The film “Tracking Edith” currently on distribution in the UK tells the interesting story of Edith Tudor-Hart (nee Suschitsky) photographer and Soviet agent. Despite the 90 minutes or so that it devotes to her she remains a shadowy figure. She was born in Vienna, studied photography at the Bauhaus, and married an Englishman, Alexander Tudor-Hart with whom she had one son before the marriage came to an end. She seems to have been recruited to the Soviet cause by Arnold Deutsch an Austrian communist who was killed during the war. Her interest for students of the cold war is that she is said to have been the person who recruited Kim Philby. (The National Archives summary of the security files on her conclude that “it was almost certainly she who first talent spotted Philby”.) This came to light when MI5 documents were declassified a few years ago – though those shown in the film do not seem to prove her role beyond doubt and other sources seem to suggest that it was in fact Philby’s wife Litzi Friedmann who proposed him.
For photohistorians she is perhaps best known for her photographs of children receiving ultraviolet light treatment for rickets. The National Galleries of Scotland had a major exhibition of her work in 2013 which proposed her as “one of the most significant documentary photographers working in Britain in the 1930s and 1940s.” I would have thought that that was putting it a bit high. She is not mentioned in either of the two standard works on my shelves, The Oxford Companion To The Photograph nor in A New History Of Photography (ed. Michel Frizot), although her brother Wolfgang Suschitsky is twice. It seems that her left-wing sympathies, and suspicion about her connections to the Soviet security services, led MI5 to lean heavily on Fleet Street not to use her work. Perhaps that is more the reason for her absence from standard works on photographic history: MI5 made sure she didn’t get the breaks. (Good job that things like that can’t happen now, eh?)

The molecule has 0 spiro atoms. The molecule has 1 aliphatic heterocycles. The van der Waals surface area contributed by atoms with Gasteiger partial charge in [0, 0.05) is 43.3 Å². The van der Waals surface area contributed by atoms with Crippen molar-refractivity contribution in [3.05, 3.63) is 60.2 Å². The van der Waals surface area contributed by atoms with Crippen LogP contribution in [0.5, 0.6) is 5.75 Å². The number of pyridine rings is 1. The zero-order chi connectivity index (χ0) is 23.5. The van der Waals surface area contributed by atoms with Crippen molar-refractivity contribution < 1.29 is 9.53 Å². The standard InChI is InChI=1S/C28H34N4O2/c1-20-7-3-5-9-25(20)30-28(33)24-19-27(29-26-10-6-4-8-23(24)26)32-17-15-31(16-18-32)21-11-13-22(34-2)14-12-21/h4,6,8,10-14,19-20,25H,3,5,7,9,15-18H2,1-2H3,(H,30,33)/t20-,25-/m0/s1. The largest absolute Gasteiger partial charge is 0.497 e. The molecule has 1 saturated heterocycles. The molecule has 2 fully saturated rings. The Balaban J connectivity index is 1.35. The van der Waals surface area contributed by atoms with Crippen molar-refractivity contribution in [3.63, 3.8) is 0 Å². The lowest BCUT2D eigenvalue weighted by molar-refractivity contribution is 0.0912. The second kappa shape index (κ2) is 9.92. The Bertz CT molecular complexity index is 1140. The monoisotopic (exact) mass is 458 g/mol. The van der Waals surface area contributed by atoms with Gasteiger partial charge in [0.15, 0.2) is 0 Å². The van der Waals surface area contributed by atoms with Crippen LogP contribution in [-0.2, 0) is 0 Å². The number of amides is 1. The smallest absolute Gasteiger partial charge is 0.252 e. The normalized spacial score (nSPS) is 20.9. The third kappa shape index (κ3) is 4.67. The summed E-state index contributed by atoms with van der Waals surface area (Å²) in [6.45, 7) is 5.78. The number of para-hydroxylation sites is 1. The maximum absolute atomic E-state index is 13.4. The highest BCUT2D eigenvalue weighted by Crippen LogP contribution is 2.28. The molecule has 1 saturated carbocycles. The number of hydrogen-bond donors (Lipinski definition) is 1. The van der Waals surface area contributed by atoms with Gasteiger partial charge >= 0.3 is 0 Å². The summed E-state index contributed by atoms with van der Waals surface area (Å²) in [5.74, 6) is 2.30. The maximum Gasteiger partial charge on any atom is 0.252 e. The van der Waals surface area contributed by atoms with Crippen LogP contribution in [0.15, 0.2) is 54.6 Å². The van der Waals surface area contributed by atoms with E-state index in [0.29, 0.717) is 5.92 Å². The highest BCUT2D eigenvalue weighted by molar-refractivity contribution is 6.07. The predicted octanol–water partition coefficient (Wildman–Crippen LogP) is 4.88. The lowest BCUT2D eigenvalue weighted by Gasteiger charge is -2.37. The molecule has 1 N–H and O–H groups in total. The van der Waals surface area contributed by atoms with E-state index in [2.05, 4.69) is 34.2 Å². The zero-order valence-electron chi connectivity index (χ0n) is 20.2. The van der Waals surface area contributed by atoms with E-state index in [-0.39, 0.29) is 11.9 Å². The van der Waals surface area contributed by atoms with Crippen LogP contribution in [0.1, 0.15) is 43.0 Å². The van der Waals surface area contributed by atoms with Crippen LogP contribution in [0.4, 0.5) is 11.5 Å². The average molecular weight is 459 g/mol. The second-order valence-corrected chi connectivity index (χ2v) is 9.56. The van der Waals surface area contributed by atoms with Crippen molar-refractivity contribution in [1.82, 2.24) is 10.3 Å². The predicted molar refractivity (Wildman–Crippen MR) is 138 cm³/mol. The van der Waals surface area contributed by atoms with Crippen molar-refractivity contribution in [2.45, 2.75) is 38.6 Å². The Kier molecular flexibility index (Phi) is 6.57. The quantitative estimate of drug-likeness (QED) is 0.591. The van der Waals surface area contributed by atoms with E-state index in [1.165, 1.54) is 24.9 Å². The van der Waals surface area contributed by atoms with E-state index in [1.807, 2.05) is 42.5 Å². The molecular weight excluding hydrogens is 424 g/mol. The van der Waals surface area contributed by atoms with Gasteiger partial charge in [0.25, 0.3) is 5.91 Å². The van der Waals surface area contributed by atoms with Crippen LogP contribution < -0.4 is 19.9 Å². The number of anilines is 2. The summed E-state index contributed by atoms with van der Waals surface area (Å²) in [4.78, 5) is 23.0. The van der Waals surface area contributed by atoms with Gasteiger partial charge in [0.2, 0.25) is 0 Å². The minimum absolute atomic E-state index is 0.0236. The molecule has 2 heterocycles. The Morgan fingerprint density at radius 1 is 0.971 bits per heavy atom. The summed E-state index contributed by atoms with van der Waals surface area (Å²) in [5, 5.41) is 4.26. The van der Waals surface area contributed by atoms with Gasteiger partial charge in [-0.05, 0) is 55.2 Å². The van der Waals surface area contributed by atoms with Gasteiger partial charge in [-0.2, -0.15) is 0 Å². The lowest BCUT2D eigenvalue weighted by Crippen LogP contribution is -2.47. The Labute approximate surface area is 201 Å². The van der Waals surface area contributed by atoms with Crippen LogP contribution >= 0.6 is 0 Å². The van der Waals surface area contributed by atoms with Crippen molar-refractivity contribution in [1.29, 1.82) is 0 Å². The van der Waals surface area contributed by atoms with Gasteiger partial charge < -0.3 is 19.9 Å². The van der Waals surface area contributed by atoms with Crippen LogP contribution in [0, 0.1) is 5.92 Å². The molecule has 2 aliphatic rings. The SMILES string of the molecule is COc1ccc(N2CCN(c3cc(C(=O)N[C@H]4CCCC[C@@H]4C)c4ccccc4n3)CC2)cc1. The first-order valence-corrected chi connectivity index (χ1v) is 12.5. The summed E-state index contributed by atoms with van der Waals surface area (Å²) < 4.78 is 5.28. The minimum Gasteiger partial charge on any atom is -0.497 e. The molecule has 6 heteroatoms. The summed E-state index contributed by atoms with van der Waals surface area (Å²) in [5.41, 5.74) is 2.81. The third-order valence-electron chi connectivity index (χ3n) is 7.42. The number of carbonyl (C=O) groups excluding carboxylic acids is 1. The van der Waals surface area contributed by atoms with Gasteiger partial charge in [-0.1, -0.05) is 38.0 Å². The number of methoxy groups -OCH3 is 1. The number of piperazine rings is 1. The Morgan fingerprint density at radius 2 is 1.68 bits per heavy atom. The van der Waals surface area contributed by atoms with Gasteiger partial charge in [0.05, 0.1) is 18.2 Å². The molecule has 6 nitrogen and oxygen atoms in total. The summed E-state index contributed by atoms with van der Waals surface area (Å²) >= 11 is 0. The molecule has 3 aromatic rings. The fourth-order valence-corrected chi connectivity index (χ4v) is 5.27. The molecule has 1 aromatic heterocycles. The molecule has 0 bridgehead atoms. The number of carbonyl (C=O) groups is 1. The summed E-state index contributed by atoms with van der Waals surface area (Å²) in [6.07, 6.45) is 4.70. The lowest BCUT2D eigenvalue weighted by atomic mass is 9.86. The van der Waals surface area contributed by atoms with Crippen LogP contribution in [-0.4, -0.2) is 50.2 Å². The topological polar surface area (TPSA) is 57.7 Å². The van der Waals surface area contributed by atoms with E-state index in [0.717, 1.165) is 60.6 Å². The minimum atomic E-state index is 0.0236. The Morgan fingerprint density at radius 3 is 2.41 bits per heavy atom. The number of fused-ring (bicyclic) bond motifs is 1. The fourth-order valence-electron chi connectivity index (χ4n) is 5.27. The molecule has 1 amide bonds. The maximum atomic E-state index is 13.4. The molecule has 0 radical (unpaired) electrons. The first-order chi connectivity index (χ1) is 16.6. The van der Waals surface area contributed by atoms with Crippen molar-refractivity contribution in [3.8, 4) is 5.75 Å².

The film was interesting though jumbled, I thought, and needed a stronger editor. She never really emerges distinctly and seems to have been a delphic figure: she is described by contemporaries as being both ‘melancholic’ and ‘attractive and vivacious’. Perhaps that made her a good agent. From memory, the film makes no direct quotation from any of letters she may have written or from any conversations with her bar one with her brother which seems to have been recorded somehow by MI5.
As a result of the film and the book of her life that preceded it (both the work of her great nephew Peter Stephan Jungk) and a study of her photography “Edith Tudor Hart: In The Shadow Of Tyranny” by Duncan Forbes she may be emerging from the penumbra into which she had retreated historically. It will be interesting to see what happens next. What we have here after all is a fascinating psychological split. A spy is above all an actor in events and a putative manipulator of them. Photographers are quite different: they are observers or reporters of events from which they must maintain a distance. Could she have been both?
From what I have seen of them, her photos seem accomplished and powerful and quite clearly focused on the poverty and inequality of the day. Yet this work seems to play second fiddle to her role at the centre of the scandal that continues to mesmerise the British establishment to this day. Perhaps that is because it is easier in the current political climate for the national psyche to cast a female left-wing foreigner in the role of spy and traitor than in that of a committed reporter of the social issues that continue to bedevil us .